What is uniform across every build is the use of rotary knobs throughout the driver’s control panel. One of those knobs allows the driver to toggle between the 7 driving modes, while other knobs control functions such as traction/stability assists, front/rear power distribution, and the sound system volume. Rimac also supplies a proprietary infotainment system on the Nevera, which displays pertinent information on its graphical user interface. This is projected through LCD screens; the one closest to the passenger provides real-time data including torque distribution, g-forces and other performance-related tidbits, while the more central unit is your typical infotainment hub which controls features such as navigation, climate control and audio. Telemetry from each driving session can even be downloaded and analyzed on a computer.

The Nevera needs to be an absolute Einstein of a car to compute all of this simultaneously, and central to all this genius is the car’s use of the latest version of NVIDIA’s Pegasus operating system. This helps to process information from the multitude of inputs the Rimac uses to collect and make sense of data – this includes no fewer than 12 ultrasonic sensors, 13 cameras and 6 radars. Not to mention, the car will indeed be equipped to handle autonomous driving and will also be coming with the aforementioned driving coach feature, meaning that AI is at the core of the Nevera’s overall functionality. This thing puts Teslas to shame, not just in terms of performance, but also as it pertains to being a so-called “tech car”. Incredible.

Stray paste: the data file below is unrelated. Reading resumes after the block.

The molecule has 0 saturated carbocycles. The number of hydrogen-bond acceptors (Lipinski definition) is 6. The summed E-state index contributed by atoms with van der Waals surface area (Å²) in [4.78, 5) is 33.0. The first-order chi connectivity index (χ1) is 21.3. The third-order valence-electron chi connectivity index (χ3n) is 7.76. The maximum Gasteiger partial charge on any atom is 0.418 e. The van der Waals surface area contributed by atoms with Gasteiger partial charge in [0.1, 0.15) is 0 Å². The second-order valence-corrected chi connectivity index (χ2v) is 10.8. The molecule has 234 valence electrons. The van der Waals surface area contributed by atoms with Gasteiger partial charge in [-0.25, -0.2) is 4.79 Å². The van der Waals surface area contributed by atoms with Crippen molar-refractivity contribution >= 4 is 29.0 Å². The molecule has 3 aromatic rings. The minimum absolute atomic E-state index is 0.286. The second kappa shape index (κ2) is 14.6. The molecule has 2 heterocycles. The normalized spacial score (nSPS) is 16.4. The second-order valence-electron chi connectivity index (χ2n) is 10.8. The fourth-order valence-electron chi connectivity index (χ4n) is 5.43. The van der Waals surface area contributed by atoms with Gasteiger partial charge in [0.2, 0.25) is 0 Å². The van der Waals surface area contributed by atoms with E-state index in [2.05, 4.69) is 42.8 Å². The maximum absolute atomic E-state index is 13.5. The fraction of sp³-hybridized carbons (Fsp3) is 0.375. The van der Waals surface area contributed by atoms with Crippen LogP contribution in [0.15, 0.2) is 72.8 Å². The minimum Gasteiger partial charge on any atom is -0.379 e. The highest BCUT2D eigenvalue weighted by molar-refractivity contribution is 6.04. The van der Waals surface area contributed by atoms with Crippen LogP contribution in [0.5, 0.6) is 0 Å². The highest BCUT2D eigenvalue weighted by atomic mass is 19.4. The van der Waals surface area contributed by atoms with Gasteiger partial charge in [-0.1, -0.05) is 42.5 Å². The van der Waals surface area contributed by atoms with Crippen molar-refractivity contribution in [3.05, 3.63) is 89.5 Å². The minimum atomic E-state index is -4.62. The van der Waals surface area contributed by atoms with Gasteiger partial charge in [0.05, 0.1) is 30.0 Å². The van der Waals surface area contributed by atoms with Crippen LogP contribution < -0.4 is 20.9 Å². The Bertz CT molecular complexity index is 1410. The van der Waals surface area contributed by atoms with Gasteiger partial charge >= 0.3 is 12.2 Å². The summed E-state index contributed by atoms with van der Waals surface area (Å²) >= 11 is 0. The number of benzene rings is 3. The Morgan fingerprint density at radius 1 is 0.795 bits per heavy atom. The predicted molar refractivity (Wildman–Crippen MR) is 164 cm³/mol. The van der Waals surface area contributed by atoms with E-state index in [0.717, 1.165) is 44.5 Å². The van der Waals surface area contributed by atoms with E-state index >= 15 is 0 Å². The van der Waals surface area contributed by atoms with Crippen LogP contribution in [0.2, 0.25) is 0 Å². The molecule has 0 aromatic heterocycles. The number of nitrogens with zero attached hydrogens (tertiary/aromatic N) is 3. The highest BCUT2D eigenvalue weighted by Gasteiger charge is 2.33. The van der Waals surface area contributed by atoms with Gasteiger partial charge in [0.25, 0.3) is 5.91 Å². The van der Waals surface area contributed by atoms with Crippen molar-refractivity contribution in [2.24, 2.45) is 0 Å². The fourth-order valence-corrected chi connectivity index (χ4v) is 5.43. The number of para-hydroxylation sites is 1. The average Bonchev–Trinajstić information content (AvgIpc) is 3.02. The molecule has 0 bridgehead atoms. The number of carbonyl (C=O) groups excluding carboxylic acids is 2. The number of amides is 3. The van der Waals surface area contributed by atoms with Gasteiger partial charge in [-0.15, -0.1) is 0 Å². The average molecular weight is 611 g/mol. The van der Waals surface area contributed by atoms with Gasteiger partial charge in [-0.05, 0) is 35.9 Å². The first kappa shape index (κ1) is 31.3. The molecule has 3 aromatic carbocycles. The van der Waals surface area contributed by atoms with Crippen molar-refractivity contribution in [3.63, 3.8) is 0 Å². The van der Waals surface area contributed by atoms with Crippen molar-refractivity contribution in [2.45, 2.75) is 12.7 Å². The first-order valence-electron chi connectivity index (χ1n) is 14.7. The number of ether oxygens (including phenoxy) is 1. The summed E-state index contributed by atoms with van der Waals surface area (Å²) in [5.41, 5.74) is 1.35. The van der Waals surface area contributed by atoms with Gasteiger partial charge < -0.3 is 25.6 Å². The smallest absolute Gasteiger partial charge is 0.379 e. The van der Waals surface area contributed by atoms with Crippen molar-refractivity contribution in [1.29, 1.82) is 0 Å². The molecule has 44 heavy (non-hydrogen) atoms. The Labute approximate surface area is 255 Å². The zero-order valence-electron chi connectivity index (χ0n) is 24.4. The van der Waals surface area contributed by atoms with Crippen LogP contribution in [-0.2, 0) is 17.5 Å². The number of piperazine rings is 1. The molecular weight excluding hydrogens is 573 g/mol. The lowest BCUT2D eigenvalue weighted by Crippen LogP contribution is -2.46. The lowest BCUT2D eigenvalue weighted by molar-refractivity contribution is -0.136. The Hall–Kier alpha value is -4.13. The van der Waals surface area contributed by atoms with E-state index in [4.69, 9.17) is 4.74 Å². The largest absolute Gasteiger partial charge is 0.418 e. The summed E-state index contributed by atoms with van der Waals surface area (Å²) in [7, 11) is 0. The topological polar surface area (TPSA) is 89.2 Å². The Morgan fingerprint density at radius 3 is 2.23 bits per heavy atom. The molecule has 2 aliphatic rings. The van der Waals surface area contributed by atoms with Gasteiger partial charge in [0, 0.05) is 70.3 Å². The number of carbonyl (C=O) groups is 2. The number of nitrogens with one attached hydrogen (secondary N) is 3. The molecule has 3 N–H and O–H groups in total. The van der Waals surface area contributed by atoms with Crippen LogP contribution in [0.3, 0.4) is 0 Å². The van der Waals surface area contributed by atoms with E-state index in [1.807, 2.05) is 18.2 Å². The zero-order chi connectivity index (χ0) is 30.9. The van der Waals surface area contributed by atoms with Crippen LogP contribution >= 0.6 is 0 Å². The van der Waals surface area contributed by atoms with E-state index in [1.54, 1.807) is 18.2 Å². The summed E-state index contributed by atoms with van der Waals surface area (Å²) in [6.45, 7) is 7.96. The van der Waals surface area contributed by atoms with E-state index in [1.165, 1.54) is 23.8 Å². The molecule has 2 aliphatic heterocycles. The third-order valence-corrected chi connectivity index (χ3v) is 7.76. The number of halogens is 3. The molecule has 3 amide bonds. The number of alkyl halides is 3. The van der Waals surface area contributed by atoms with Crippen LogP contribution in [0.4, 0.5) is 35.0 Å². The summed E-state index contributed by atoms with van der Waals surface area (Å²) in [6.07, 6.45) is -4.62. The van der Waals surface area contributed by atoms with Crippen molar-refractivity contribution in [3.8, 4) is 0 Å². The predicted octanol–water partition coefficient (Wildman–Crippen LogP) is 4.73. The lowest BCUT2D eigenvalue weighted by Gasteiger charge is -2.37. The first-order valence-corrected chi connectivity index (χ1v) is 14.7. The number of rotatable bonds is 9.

Pricing & Availability

Rimac will be limiting production of its Nevera EV hypercar to just 150 units worldwide. Each example will start at around US$2,400,000 and will go up from there based on how bespoke-y the customer decides he or she would like to be. As is the nature of such automobiles, there is a general and unspoken consensus that all units have already been matched with a buyer, and that the Nevera won’t really be “for sale” in the way that most people are familiar with.


Top Gear

“The first true pure-electric hypercar is a sensation, as is the company that makes it.”

Full article 


“Put quite simply, the Rimac Nevera is the most exciting electric vehicle on the planet. It’s phenomenally expensive, but its performance is out of this world.”

Full article

Car and Driver